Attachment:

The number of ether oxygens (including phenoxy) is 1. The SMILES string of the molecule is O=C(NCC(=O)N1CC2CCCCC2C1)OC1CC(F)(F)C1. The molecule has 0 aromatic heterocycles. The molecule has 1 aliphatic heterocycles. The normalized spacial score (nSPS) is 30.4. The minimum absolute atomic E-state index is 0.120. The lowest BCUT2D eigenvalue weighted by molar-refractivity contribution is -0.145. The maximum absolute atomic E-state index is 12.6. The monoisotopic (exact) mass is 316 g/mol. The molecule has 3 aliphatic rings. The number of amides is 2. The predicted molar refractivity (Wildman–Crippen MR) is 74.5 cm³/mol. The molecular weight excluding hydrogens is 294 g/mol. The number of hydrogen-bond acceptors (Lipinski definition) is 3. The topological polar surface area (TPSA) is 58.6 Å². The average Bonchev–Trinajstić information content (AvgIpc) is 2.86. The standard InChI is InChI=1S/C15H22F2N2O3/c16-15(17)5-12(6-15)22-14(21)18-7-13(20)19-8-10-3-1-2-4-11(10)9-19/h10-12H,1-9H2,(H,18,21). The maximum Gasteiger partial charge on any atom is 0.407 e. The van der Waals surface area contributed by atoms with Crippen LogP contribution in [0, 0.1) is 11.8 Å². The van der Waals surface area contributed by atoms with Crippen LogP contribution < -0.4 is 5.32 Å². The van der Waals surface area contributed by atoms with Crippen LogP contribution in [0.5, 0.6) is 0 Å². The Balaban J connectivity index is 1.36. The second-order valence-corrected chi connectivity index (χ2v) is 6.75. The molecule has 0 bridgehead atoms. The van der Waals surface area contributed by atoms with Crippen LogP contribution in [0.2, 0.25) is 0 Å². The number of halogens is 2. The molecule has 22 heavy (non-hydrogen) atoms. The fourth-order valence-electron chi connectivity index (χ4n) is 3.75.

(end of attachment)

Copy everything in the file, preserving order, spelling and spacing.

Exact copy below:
The number of ether oxygens (including phenoxy) is 1. The SMILES string of the molecule is O=C(NCC(=O)N1CC2CCCCC2C1)OC1CC(F)(F)C1. The molecule has 0 aromatic heterocycles. The molecule has 1 aliphatic heterocycles. The normalized spacial score (nSPS) is 30.4. The minimum absolute atomic E-state index is 0.120. The lowest BCUT2D eigenvalue weighted by molar-refractivity contribution is -0.145. The maximum absolute atomic E-state index is 12.6. The monoisotopic (exact) mass is 316 g/mol. The molecule has 3 aliphatic rings. The number of amides is 2. The predicted molar refractivity (Wildman–Crippen MR) is 74.5 cm³/mol. The molecular weight excluding hydrogens is 294 g/mol. The number of hydrogen-bond acceptors (Lipinski definition) is 3. The topological polar surface area (TPSA) is 58.6 Å². The average Bonchev–Trinajstić information content (AvgIpc) is 2.86. The standard InChI is InChI=1S/C15H22F2N2O3/c16-15(17)5-12(6-15)22-14(21)18-7-13(20)19-8-10-3-1-2-4-11(10)9-19/h10-12H,1-9H2,(H,18,21). The maximum Gasteiger partial charge on any atom is 0.407 e. The van der Waals surface area contributed by atoms with Crippen LogP contribution in [0, 0.1) is 11.8 Å². The van der Waals surface area contributed by atoms with Crippen LogP contribution < -0.4 is 5.32 Å². The van der Waals surface area contributed by atoms with Crippen LogP contribution in [0.5, 0.6) is 0 Å². The Balaban J connectivity index is 1.36. The second-order valence-corrected chi connectivity index (χ2v) is 6.75. The molecule has 0 bridgehead atoms. The van der Waals surface area contributed by atoms with Crippen LogP contribution in [0.2, 0.25) is 0 Å². The number of halogens is 2. The molecule has 22 heavy (non-hydrogen) atoms. The fourth-order valence-electron chi connectivity index (χ4n) is 3.75.